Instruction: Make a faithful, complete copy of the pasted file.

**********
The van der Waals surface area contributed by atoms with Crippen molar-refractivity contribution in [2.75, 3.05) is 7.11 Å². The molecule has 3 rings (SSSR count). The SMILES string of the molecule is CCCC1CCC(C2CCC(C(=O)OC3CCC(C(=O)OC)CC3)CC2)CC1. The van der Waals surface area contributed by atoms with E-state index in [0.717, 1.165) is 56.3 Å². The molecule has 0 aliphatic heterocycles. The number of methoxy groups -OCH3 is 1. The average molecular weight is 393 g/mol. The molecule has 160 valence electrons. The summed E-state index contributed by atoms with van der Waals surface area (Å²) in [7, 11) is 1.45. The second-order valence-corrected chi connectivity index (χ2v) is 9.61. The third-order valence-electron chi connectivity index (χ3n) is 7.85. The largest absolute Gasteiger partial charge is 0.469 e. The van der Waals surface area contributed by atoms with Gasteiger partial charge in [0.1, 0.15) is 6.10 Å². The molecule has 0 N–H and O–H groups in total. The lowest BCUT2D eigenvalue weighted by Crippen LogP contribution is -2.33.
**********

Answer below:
The van der Waals surface area contributed by atoms with Crippen molar-refractivity contribution in [2.75, 3.05) is 7.11 Å². The molecule has 3 rings (SSSR count). The SMILES string of the molecule is CCCC1CCC(C2CCC(C(=O)OC3CCC(C(=O)OC)CC3)CC2)CC1. The van der Waals surface area contributed by atoms with E-state index in [0.717, 1.165) is 56.3 Å². The molecule has 0 aliphatic heterocycles. The number of methoxy groups -OCH3 is 1. The average molecular weight is 393 g/mol. The molecule has 160 valence electrons. The summed E-state index contributed by atoms with van der Waals surface area (Å²) in [7, 11) is 1.45. The second-order valence-corrected chi connectivity index (χ2v) is 9.61. The third-order valence-electron chi connectivity index (χ3n) is 7.85. The largest absolute Gasteiger partial charge is 0.469 e. The van der Waals surface area contributed by atoms with Gasteiger partial charge in [0.1, 0.15) is 6.10 Å². The molecule has 0 N–H and O–H groups in total. The lowest BCUT2D eigenvalue weighted by Crippen LogP contribution is -2.33.